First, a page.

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Why change is good

May 2, 2012

Lately, Cavern of Souls out of Avacyn Restored has stirred a lot of emotions in the Magic community and it’s understandable. Here we have a card that at least suggest that it will render countermagic near useless against most creature based decks. That proposition is a big deal as one of the most prominent cards of the Standard format is Mana Leak.

While it’s a staple in control decks that we have seen up to this point, it’s really in the Delver decks where Mana Leak has pulled the most weight recently. While the numbers of Mana Leak has gone up and down over the month due to meta game shifts (as the card isn’t terribly exciting to use on spells that cost 2 or less, it’s the dangerous cards that usually costs 4+ that you want to nab with the card) it has always been a great tool for stopping shenanigans from happening. The card along with the Delver decks gameplan is whats been really keeping the Primeval Titan decks “honest” recently, speaking of shenanigans.

Now, enter Cavern of Souls. It’s not too hard to understand that many players are nervous on what the future of Standard might hold if you can’t reliably stop a Primeval Titan, for example, with a counterspell.

I personally think the impact Cavern of Souls will have on Standard, if nothing else,  is greatly exaggerated but I can’t honestly tell exactly how much of an impact the card will actually have at this point. I haven’t played much with the card yet nor are there decklists from tournaments out yet when I’m writing this to draw conclusions from. The jury is still out on how much Cavern of Souls will actually do.

What I do know is that the card will certainly stir up the format in the way of how people builds their decks and choose strategies on how to tackle the environment. And no matter the end result of the format might be, this process is always a good thing.

Recently I read a blog post on Mike Flores blog, where he wrote about Cavern of Souls and the accompanying article by Wizards where they explained their design decisions regarding aforementioned card. While the post in it’s entirely certainly was a good read, it’s the last portion of the text that I found really striking.

I quote from the blog:

Magic is wonderful because sometimes we have permission based control and other times we have tapout control. Sometimes we have a Red Deck with terrible creatures and high quality burn, and other times we have a streamlined Goblins shell that takes a Fujita or Paskins to improve upon… and yet they can! Which is awesome! We have formats where The Rock is the best deck, and we have longer stretches of sanity. We have formats defined by singular challenges of Bitterblossom or Survival of the Fittest, which reward great play for long stretches… and allow the best gap designers to build even more exciting decks that can only be uncovered via the fires of seemingly oppressive strife. We would have had no Cruel Control or Blightning Beatdown if not for Faeries, no Exarch Twin without the pall of Caw-Blade.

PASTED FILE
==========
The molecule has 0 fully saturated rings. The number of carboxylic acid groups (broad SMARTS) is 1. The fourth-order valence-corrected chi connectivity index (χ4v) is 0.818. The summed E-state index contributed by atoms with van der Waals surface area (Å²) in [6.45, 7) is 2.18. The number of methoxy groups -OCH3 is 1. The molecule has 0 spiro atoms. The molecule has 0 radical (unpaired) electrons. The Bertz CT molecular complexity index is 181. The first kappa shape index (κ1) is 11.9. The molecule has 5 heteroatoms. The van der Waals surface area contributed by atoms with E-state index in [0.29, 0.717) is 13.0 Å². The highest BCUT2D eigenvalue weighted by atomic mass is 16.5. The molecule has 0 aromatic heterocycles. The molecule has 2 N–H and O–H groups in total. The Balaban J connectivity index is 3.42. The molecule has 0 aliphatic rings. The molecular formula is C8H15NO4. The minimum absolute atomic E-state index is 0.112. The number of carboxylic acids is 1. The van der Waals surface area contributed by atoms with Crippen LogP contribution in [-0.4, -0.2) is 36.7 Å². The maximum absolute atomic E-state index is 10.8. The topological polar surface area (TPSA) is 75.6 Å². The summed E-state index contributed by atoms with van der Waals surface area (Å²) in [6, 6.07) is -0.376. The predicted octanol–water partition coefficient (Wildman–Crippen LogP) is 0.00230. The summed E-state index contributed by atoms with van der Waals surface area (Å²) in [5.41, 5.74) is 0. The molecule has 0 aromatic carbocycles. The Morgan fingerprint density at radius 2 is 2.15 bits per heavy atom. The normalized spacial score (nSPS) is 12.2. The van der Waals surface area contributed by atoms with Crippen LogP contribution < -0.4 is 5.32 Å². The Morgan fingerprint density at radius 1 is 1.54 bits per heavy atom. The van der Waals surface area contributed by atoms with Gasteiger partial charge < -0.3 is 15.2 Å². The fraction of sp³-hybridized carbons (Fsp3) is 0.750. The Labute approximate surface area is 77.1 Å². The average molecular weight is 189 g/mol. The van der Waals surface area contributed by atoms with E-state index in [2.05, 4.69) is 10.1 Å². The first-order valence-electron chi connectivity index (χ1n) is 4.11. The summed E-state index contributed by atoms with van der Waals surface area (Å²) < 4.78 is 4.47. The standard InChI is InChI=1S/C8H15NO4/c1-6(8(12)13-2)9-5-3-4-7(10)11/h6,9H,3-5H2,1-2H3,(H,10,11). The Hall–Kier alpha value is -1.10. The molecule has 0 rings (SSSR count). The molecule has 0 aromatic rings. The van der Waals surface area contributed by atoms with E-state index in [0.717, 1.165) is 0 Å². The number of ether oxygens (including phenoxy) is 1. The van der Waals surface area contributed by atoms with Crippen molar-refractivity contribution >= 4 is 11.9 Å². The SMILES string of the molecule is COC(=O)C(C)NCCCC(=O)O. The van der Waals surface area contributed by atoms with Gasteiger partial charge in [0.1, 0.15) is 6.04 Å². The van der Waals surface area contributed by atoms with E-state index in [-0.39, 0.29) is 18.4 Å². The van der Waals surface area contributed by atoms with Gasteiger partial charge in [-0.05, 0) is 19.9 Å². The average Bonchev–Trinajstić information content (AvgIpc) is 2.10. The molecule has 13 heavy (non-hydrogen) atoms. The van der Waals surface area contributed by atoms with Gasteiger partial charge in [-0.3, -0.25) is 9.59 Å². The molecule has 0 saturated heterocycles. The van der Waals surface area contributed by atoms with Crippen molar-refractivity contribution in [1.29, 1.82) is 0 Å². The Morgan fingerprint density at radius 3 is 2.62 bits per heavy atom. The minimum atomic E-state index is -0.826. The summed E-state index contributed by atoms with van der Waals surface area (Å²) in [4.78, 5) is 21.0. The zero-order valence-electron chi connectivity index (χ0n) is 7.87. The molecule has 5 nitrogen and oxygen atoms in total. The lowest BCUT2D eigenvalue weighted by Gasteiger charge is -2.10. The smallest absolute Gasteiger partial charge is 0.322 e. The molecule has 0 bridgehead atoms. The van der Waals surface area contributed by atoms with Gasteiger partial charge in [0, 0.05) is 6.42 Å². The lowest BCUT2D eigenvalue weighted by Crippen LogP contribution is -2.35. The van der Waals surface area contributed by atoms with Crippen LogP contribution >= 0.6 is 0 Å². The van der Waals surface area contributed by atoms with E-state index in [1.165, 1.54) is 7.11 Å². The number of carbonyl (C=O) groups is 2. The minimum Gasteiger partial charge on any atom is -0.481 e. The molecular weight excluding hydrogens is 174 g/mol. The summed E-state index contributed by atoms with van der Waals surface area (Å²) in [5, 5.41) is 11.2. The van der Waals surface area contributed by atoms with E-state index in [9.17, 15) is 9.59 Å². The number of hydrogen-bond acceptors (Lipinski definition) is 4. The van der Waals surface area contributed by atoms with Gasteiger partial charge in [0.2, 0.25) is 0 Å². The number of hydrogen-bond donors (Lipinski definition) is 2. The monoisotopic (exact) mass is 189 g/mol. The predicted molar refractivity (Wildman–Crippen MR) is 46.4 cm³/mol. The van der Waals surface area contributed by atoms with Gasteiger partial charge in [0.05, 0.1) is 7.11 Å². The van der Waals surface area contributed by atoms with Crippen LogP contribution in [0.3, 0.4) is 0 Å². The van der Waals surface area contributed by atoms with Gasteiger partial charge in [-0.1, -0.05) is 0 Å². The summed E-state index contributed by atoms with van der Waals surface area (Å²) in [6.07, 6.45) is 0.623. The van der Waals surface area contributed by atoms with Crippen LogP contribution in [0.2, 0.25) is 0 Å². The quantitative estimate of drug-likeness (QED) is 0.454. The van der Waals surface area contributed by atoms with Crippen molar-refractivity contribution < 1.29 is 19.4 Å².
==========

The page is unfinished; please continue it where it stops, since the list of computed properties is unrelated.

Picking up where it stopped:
There is one constant when it comes to the long-term enjoyment of Magic: The Gathering; and that is change.

So, even if Cavern of Souls turns out to be the bringer of doom for countermagic in Standard, which I highly, highly doubt, it’s a good thing when everything comes around. The resulting format might turn out to be worse than the one we previously had, but that is okay. Since there are constantly new sets coming out and rotations every year, Standard has the beautiful ability to “heal” itself in that way. The important part is that we as players constantly get new challenges in terms of cards, decks and meta games.

Even if you as a players like nothing more than casting a Mana Leak, I highly doubt you would enjoy it after doing it for years. So, if supposedly Mana Leak decks were the best deck in Standard for year after year, there is a high possibility that you would be fed up with the game and have quit sooner or later.

That the game is ever changing and is constantly evolving is perhaps the greatest reason why we as players continue to play this game and thus why Magic is as healthy and growing as it is today. So, even if it sucks a little on the short term for you as on a individual level to have your favorite toy taken away from you, it’s beneficial for the game and the playerbase at large on a grander scheme of things.

Persevere,

Bernhard

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